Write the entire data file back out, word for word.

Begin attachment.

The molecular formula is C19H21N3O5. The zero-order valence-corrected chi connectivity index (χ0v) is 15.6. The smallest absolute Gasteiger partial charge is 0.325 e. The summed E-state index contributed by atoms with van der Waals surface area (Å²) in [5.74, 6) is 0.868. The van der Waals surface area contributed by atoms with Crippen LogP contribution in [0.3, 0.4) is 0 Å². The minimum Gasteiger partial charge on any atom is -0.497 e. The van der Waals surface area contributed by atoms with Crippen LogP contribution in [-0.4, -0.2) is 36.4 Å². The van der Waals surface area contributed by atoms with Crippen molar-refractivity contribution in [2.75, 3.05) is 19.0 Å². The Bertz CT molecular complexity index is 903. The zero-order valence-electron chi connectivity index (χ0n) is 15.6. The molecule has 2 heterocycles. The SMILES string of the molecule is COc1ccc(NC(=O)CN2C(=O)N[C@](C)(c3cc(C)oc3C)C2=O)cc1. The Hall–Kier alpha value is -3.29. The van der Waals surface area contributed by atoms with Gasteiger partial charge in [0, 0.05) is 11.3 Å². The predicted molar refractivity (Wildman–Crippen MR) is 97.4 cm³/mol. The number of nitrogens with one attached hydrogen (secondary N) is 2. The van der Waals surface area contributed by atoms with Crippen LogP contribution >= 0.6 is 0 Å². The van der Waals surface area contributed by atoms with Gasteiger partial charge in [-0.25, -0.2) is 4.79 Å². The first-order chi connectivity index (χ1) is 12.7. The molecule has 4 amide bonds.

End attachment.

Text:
The molecular formula is C19H21N3O5. The zero-order valence-corrected chi connectivity index (χ0v) is 15.6. The smallest absolute Gasteiger partial charge is 0.325 e. The summed E-state index contributed by atoms with van der Waals surface area (Å²) in [5.74, 6) is 0.868. The van der Waals surface area contributed by atoms with Crippen LogP contribution in [0.3, 0.4) is 0 Å². The minimum Gasteiger partial charge on any atom is -0.497 e. The van der Waals surface area contributed by atoms with Crippen LogP contribution in [-0.4, -0.2) is 36.4 Å². The van der Waals surface area contributed by atoms with Crippen molar-refractivity contribution in [2.75, 3.05) is 19.0 Å². The Bertz CT molecular complexity index is 903. The zero-order valence-electron chi connectivity index (χ0n) is 15.6. The molecule has 2 heterocycles. The SMILES string of the molecule is COc1ccc(NC(=O)CN2C(=O)N[C@](C)(c3cc(C)oc3C)C2=O)cc1. The Hall–Kier alpha value is -3.29. The van der Waals surface area contributed by atoms with Gasteiger partial charge in [0, 0.05) is 11.3 Å². The predicted molar refractivity (Wildman–Crippen MR) is 97.4 cm³/mol. The number of nitrogens with one attached hydrogen (secondary N) is 2. The van der Waals surface area contributed by atoms with Crippen LogP contribution >= 0.6 is 0 Å². The van der Waals surface area contributed by atoms with Gasteiger partial charge in [-0.25, -0.2) is 4.79 Å². The first-order chi connectivity index (χ1) is 12.7. The molecule has 4 amide bonds.